Trying to buy herself a little relief from pounding panic, Azsla attempted to dial down her emotion. She cornered it, squashed it. Beat it into submission. Pretend it’s just another drill. After ten years of keeping her cool and suppressing her Quait, her spontaneous instinct to dominate should have been under control . . . yet, as the port fuel tank exploded, her natural inclinations to overpower kicked in. Hard. Every cell in her body ached to reach out and make the crew work as one. But if she reverted to instinct and used her Quait to save all their lives by forcing them to fix the ship, her crew would then learn that she wasn’t one of them. If they didn’t kill her, she would wind up returning home in defeat. Sure, mind scrubbers could erase her crew’s memories, but the Corps didn’t accept failure. Azsla would never get another shot at returning to Zor.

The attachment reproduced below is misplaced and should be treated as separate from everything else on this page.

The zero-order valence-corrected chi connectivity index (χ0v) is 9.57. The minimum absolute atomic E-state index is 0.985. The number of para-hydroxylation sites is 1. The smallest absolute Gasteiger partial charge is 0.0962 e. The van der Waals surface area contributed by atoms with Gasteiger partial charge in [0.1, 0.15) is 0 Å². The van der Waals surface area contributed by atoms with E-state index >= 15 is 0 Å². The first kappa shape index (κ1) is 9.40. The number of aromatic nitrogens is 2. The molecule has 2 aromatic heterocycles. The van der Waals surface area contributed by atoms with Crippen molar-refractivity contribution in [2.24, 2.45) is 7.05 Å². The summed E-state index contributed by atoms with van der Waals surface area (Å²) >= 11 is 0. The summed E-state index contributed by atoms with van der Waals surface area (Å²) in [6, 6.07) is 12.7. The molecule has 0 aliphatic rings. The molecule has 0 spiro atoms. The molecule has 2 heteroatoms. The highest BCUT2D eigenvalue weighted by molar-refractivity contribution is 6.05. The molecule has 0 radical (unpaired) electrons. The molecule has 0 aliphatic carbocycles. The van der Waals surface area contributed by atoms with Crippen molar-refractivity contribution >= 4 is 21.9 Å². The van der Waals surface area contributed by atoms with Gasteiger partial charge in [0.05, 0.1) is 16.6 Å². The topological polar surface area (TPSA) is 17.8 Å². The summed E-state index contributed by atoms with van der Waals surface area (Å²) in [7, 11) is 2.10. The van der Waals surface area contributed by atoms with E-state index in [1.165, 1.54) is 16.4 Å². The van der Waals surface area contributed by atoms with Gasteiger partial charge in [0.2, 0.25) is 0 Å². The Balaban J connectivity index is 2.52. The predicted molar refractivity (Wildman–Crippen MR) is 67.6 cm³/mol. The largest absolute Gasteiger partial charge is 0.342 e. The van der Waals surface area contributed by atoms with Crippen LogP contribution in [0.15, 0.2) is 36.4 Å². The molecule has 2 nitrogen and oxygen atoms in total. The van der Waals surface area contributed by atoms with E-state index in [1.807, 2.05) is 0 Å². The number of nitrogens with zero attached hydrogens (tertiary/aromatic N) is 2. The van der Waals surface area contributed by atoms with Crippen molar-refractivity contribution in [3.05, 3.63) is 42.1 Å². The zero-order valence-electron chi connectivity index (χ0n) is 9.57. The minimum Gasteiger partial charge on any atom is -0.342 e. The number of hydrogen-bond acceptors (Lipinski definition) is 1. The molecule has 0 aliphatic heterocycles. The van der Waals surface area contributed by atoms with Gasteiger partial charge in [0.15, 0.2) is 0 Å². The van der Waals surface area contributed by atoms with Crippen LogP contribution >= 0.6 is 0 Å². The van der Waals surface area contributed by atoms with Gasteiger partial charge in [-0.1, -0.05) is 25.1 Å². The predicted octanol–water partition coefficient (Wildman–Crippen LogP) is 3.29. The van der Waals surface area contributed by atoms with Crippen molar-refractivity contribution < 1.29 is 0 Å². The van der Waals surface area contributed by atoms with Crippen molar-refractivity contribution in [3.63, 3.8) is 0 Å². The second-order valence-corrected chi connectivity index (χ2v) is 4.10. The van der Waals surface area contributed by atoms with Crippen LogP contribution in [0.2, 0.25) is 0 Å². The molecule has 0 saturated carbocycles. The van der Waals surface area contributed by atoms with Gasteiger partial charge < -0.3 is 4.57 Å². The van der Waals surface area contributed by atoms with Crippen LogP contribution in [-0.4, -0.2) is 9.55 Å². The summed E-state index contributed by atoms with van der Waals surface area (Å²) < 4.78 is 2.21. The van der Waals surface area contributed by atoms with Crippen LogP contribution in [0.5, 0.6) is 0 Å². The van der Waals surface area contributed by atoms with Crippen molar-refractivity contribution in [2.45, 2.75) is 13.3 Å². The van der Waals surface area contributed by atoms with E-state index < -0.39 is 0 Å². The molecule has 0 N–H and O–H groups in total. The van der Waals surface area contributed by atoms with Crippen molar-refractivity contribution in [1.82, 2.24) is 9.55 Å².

But the aching instinct to survive at any cost began to burn. Sizzle. Her blood boiled with the need to take charge . . . for the sake of self-preservation.
She was about to lose it and take over the will of every underfirst on board. With no time to talk herself down slowly, she popped a tranq, swallowing the pill without water. Immediately, the fire eased. The seething boil cut to a manageable simmer. Of course, later, if she lived that long, she’d pay for relying on the tranq. If her superiors ever discovered she’d resorted to artificial tactics, it would put them off—enough to shut her down, boot her from the Corps. But with the metal hull groaning, official consequences were the least of her problems.